History affords us many instances of the ruin of states, by the prosecution of measures ill suited to the temper and genius of their people. The ordaining of laws in favor of one part of the nation, to the prejudice and oppression of another, is certainly the most erroneous and mistaken policy. An equal dispensation of protection, rights, privileges, and advantages, is what every part is entitled to, and ought to enjoy… These measures never fail to create great and violent jealousies and animosities between the people favored and the people oppressed; whence a total separation of affections, interests, political obligations, and all manner of connections, by which the whole state is weakened. Benjamin Franklin
Addendum No. 2 to: Is Lady Justice Peeking?
The Washington Post has an article on the Justice Department’s selective enforcement of the National Voting Rights Act entitled
A veteran Justice Department lawyer accused his agency Friday of being unwilling to pursue racial discrimination cases on behalf of white voters, turning what had been a lower-level controversy into an escalating political headache for the Obama administration.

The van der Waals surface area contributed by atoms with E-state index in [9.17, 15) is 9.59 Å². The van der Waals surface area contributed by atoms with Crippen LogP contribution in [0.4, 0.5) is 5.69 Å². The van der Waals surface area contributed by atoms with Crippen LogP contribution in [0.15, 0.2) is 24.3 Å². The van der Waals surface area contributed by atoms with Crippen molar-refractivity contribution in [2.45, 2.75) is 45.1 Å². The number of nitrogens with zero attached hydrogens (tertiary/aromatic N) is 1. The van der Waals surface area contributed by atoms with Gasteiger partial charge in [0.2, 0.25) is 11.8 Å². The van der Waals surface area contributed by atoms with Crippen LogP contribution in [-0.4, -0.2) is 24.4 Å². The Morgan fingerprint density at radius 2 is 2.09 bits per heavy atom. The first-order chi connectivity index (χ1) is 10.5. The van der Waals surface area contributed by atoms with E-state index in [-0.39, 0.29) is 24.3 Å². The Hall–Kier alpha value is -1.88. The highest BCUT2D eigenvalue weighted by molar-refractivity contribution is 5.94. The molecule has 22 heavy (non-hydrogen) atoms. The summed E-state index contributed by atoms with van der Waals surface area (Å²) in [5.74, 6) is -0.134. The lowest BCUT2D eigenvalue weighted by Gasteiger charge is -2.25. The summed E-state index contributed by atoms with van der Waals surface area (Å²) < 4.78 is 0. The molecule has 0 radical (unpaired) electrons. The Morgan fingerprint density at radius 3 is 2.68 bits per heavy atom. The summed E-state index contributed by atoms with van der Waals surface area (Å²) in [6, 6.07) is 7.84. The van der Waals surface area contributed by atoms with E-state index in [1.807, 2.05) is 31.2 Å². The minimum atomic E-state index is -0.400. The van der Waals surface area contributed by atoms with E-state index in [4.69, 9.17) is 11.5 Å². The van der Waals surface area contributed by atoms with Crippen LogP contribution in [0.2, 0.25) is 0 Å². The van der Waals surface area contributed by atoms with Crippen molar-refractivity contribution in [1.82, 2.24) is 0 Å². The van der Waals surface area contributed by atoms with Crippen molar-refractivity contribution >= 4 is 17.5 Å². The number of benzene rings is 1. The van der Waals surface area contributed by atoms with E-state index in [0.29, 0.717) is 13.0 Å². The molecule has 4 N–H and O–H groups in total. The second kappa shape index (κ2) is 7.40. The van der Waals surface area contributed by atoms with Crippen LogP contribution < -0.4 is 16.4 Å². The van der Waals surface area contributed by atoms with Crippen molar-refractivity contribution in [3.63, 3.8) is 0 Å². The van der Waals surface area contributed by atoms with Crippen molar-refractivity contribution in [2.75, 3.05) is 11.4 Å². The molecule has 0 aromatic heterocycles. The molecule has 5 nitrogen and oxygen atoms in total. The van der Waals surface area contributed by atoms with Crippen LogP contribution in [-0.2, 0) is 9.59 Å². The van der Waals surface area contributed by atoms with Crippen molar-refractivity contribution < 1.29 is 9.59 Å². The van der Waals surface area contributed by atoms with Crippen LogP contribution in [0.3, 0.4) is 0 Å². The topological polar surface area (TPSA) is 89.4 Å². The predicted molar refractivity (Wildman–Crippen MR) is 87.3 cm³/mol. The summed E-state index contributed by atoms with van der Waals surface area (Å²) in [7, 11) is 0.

The article goes on to point out that Christopher Coates, the aforementioned veteran Justice Department lawyer, is not so easily dismissed by critics as was J. Christian Adams, himself a former DOJ lawyer.
Coates has a pedigree different from that of many conservatives. He was hired at Justice during the Clinton administration in 1996 and had worked for the American Civil Liberties Union. Sheldon Bradshaw, a high-level Civil Rights Division official in the Bush administration, said Coates “is nonpartisan in how he enforces voting rights laws.”
Perhaps the Washington Post is ready to relinquish its blindfold and return it to Lady Justice?